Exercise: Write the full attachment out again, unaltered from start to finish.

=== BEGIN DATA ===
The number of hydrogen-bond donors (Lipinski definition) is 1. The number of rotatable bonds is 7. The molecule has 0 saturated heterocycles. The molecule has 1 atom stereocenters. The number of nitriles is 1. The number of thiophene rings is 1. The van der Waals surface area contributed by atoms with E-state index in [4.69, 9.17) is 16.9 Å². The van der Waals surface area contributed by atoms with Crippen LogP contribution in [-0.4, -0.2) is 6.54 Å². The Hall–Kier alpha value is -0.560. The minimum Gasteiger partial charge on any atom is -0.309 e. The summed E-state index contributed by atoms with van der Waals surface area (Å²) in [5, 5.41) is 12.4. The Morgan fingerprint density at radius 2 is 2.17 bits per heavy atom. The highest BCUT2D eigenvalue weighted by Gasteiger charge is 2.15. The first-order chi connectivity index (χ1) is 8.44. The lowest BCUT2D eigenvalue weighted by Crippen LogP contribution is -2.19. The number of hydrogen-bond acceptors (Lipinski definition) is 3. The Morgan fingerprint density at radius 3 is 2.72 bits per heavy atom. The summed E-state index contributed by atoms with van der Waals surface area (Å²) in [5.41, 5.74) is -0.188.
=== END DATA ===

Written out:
The number of hydrogen-bond donors (Lipinski definition) is 1. The number of rotatable bonds is 7. The molecule has 0 saturated heterocycles. The molecule has 1 atom stereocenters. The number of nitriles is 1. The number of thiophene rings is 1. The van der Waals surface area contributed by atoms with E-state index in [4.69, 9.17) is 16.9 Å². The van der Waals surface area contributed by atoms with Crippen LogP contribution in [-0.4, -0.2) is 6.54 Å². The Hall–Kier alpha value is -0.560. The minimum Gasteiger partial charge on any atom is -0.309 e. The summed E-state index contributed by atoms with van der Waals surface area (Å²) in [5, 5.41) is 12.4. The Morgan fingerprint density at radius 2 is 2.17 bits per heavy atom. The highest BCUT2D eigenvalue weighted by Gasteiger charge is 2.15. The first-order chi connectivity index (χ1) is 8.44. The lowest BCUT2D eigenvalue weighted by Crippen LogP contribution is -2.19. The number of hydrogen-bond acceptors (Lipinski definition) is 3. The Morgan fingerprint density at radius 3 is 2.72 bits per heavy atom. The summed E-state index contributed by atoms with van der Waals surface area (Å²) in [5.41, 5.74) is -0.188.